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Tales from the Community: Barriers for Vulnerable Populations

I am a person that survived Hep C. I had it for 30+ years and ended up very sick. I was strung out and on the streets for years and being sick with Hep C especially made it a nightmare. I tried the old meds because I was in the early stages of cirrhosis. They made me so sick, I thought I was going to die… and they didn’t work, although they did knock the virus back for a short time. I ended up with F4 Cirrhosis and finally got a newer med that worked. I based my 19 years (and counting) of work with Hep C on personal experiences.

Pauli Gray and Pierre Cédric-Crouch

I was an early member of both the San Francisco Hep C Task Force and End Hep C SF, and started working in 2002 to get people, especially drug users, tested, treated, and cured, doing the work out of a big Syringe Access Program as soon as I was able to. Pierre Cédric-Crouch and I built the first Hep C Treatment Program at an SAP/Needle Exchange that I know of. It was based on a TREAT FIRST model.

At that point, it was mandated that participants get treated by a primary care physician. In our model and knowing from personal experience how devastating and disabling Hep C can be; we treated people first: No Barriers or prerequisites. I knew how much the brain fog and fatigue from HCV made people not able to function or deal with things. Adding the extraordinary challenges of substance use disorder, mental health issues, and being unhoused to this mix made it almost impossible for the most vulnerable populations that needed it most, to get treated. We got them primary care and other help but did it after they felt so much better from these effective meds. It worked remarkably well. Before being able to set this up with Pierre, I got the huge majority of people cured in research settings, primarily the wonderful HERO study.

COVID has really obstructed what we’re trying to do. I work with marginalized folks who rarely have internet access or a phone. Still, in my current work with the San Francisco Community Health Center (SFCHC), we held a meeting online with Pierre who outlined how we have done it in the past. We still are getting 5-7 people at our Hep C group weekly. We also did one 45-minute outreach and got several clients to come straight to the clinic. So, I have several clients on hold while I look for treatment options. SFCHC is looking at starting our model, hopefully in the next month but, as always, COVID is coming first.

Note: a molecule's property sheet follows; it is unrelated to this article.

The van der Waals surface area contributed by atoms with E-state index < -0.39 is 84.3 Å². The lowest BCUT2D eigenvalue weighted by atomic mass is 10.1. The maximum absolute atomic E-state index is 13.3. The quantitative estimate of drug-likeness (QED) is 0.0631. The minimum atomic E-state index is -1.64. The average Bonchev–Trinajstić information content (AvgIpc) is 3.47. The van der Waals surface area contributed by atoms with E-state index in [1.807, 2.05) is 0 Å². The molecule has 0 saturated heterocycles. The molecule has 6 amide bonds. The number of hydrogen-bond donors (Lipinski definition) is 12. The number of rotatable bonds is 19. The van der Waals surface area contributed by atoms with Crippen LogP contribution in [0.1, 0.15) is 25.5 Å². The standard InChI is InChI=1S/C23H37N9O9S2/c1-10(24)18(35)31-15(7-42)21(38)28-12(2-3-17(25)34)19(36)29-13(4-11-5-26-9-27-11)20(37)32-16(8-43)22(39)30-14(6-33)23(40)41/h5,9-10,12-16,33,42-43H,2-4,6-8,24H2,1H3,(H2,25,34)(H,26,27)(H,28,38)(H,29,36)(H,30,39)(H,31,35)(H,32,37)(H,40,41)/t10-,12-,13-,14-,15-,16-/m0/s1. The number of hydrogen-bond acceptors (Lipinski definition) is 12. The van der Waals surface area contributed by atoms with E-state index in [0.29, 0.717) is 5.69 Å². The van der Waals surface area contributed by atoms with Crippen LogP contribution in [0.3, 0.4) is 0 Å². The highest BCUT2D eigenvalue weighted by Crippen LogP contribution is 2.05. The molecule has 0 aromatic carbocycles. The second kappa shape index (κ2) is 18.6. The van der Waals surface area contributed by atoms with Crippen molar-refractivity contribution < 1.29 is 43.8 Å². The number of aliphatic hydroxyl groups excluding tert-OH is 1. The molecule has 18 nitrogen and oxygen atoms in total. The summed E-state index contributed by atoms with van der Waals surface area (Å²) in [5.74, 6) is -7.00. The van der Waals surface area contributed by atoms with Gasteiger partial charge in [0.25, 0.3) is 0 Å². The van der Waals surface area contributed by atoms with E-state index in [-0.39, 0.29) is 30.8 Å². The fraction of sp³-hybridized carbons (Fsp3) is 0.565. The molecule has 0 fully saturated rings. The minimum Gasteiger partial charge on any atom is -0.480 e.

I am very impressed with the group members and how they are so eager to get out and spread the word. Dealing with the people I am trying to reach is very much about going to them. As the smoke clears from COVID, I am looking forward to making this happen. I think that social distancing and getting “face to face” time with people is still going to be key. Online/virtual solutions are just not going to work for certain people. Often, these are the people where upstream prevention is the most important. I think that the attention paid to public health and the overall success of public health with COVID-19 in SF might come in handy down the line.

Patience is a virtue. But I have always been impatient about the barriers Hep C poz folks have to face. I had Hep for more than 30 years and ended up cirrhotic and on the streets. I know what it does to people. But the outcome is so rewarding and needs to happen. The outreach team is comprised of cured former clients, me, and a dog named Shade who many people know and love. A lot of folks stop to pet and say hello to him, and the door opens for service. We did it before and we are looking forward to doing it again.

Shade shows us how to wear PPE

End Hep C SF are running a series of blogs on how COVID-19 and today’s climate has changed our hepatitis C work in all areas. If you’re like to submit a blog please email info (at) endhepcsf (dot) org.

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